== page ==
In the weeks immediately following the disaster, many in the world marveled at how orderly and harmoniously the Japanese victims dealt with the devastation around them. There were no rapes or violence and very little looting. Many of the problems that follow natural disasters did not occur in Japan (Jones). Stories of how life in the shelters quickly ordered itself flooded the media. However as weeks and months wore on, the strain became more and more pronounced. A 63 year old man living in one of the largest shelters, a sports arena housing around 1,000 people, said in an interview. “I've pretty much given up. All I do every day is eat, sleep and watch TV. Every day seems so long. I'm in my 60s. … I have nothing to hold on to and I'm too old to start over” (Talmadge). There is a pervasive feeling of hopelessness particularly among the Fukushima evacuees, who may remain in the shelters for a full year before the nuclear issues are more resolved. Mental health experts are becoming increasingly concerned about
PTSD, depression, and alcoholism. In the two months following March 11, around 3,000 evacuees were hospitalized for problems related to stress, fatigue, or poor sanitation. Many more required treatment but have not been hospitalized (Talmadge).
According to a professor who studied the aftermath of the Kobe earthquake in 1995, 70 percent of the 253 residents of temporary shelters have since died of liver failure as a result of heavy drinking. Another doctor was quoted as saying “A lot of people drink to self-medicate themselves from afflictions such as anxiety, depression, nervous breakdown. As alcohol has a relaxation effect for most people, it helps to alleviate these symptoms.” In one notable incident following the 2011 earthquake, a middle aged man in a shelter in Iwate, had hidden alcohol, got drunk and started screaming at those around him (Japan, Ministry of Health Labour and Welfare). Doctors believe many people will need long term support and treatment.
Other evacuees find themselves facing severe financial hardship. With both homes and businesses destroyed, unemployment has been running around 90 percent in some areas (Jones). Recognizing the problem, the government has attempted to provide work for evacuee, mostly performing labor in affected areas. Measures have also been enacted to encourage outside businesses to hire evacuees (Japan, Employment Security Bureau). Unfortunately, many of the jobs cannot offer a sufficient living wage. Permission has been given to defer government pension payments (Japan, Ministry of Health, Labour, and Welfare) so that many people are not currently receiving the pensions they had counted on prior to the disaster. Hundreds of millions of dollars of charitable contributions have been sent for the victims. A committee established to distribute donations has decided that families would receive 350,000 Yen for each member killed or missing, while people whose residences were destroyed or severely damaged would receive 180,000 Yen, however only a small fraction of the donations had reached the victims months after the disaster. In many areas, a substantial percent of the town office staff are either dead or missing. Town family registers have been destroyed. Many who are entitled to payments have left their areas of residence to live with relatives and are quite hard to locate. There are difficulties determining who should receive the relief money and where many recipients are, and a shortage of staff to process applications and issue payments. Even if the payments are approved, many victims have lost their bankbooks and ATM cards, making it difficult to transfer payments (“Money not reaching victims”).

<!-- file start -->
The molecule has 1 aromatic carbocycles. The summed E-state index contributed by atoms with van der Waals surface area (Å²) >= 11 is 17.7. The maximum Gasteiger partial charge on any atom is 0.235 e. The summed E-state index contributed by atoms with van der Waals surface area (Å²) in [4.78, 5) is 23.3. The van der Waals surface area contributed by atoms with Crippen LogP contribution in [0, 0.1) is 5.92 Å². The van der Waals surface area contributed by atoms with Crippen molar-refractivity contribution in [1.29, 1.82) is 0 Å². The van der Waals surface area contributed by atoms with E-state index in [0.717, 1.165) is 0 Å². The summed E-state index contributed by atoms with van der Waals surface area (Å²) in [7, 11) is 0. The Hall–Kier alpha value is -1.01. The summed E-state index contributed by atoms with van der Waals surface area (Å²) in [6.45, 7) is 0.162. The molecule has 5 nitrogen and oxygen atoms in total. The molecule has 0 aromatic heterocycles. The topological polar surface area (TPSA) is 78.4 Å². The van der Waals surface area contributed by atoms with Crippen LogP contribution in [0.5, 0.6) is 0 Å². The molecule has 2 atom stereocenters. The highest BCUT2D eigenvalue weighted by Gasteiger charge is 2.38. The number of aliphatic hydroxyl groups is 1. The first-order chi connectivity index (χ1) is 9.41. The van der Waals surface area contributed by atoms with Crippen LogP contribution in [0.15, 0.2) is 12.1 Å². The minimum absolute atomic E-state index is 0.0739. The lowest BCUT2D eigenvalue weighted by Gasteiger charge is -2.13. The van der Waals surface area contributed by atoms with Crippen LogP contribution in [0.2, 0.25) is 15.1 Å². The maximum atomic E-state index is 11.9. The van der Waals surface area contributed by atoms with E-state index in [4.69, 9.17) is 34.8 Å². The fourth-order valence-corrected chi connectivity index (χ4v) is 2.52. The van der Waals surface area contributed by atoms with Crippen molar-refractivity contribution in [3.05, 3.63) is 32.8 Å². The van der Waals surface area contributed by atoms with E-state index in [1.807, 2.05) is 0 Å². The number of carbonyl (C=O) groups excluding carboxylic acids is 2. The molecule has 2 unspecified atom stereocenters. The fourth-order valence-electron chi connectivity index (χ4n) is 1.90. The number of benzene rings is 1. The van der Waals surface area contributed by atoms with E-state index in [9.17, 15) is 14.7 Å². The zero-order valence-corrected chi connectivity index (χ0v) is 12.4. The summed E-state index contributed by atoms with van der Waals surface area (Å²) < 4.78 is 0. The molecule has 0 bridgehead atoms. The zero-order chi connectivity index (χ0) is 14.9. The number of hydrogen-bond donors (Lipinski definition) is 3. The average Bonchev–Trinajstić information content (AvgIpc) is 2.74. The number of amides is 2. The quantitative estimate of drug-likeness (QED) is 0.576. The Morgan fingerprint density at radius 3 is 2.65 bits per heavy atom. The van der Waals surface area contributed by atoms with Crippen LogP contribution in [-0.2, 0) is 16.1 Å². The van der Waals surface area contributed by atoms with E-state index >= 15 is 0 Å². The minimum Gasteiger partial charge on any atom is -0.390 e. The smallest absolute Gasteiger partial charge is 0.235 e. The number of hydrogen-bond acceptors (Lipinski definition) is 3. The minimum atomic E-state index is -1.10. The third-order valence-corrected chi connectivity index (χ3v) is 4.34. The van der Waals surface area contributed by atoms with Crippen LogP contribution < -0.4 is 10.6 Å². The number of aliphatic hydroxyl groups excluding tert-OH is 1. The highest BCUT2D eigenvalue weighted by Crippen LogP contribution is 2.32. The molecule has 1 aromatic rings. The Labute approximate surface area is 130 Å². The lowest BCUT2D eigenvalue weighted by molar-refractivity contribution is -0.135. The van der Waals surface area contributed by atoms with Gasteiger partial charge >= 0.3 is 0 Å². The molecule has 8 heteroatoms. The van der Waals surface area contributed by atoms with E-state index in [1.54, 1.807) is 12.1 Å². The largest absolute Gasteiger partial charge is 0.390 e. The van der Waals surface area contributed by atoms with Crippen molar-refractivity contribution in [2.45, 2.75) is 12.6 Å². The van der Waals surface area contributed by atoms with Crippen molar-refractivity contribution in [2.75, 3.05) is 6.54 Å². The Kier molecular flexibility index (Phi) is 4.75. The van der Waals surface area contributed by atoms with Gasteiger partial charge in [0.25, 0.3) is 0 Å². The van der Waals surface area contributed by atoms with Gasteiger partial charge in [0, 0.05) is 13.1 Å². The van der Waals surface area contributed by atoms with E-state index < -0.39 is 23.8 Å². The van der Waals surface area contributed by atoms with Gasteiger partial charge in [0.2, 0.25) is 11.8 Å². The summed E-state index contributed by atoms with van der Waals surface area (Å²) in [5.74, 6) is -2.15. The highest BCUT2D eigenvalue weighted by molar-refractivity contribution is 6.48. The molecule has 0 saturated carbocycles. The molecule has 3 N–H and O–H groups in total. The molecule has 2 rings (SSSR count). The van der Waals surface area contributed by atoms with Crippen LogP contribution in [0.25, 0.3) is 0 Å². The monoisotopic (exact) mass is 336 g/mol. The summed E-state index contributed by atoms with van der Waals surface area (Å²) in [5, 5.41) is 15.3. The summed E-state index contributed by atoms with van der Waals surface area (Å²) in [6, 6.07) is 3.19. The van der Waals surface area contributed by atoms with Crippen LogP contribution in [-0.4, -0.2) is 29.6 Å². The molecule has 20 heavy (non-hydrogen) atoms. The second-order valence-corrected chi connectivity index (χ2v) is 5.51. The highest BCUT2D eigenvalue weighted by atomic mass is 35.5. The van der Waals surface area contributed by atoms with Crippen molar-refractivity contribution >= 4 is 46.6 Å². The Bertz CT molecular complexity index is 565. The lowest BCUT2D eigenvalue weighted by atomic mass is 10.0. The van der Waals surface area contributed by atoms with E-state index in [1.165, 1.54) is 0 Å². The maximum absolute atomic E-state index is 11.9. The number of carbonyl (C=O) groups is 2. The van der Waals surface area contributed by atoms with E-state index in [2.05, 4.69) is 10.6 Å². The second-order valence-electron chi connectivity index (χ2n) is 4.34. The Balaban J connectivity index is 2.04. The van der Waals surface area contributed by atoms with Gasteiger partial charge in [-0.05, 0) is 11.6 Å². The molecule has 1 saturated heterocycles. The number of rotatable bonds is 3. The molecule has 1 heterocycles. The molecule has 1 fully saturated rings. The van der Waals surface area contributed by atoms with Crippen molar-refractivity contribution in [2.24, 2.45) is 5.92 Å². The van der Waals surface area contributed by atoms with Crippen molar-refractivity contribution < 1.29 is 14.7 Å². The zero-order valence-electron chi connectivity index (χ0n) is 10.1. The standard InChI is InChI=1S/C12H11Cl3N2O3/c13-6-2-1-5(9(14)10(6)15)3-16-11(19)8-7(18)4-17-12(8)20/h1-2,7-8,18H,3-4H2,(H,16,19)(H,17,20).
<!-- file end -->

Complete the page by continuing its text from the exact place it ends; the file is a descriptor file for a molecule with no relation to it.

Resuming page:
With little or no money coming in, some sources say as many as one third of families refuse the opportunity to move into temporary housing. Moving out of emergency shelters means giving up services provided by the government including meals, utilities and medical care. Residents of temporary housing are also required to pay rent and will be expected to move out of the housing in two years. One couple who jointly receives approximately $200.00 per day for cleaning up rubble say the money they earn barely covers rent, let alone electricity bills or food (Leitsinger). Many people face a choice between the privacy and stability they can get in temporary housing or the steady supply of food they receive in shelters. Others give up their chance for temporary housing due to the inconvenient locations. Some housing is far from either stores or medical services. Some housing is also incomplete at the time it is offered to evacuees. In one area in Miyagi Prefecture, the housing does not have drinkable running water. While water is provided in tanks, older people are unable to carry enough for their daily needs (“Temporary housing”). The struggle also continues for those in affected areas who lost neither homes nor relatives. They may face a relatively long-term situation with no running water, no money and no employment, however they are not entitled to any compensation from the government or aid organizations (Jones).
Go To June–September: Continuing Revelations about Fukushima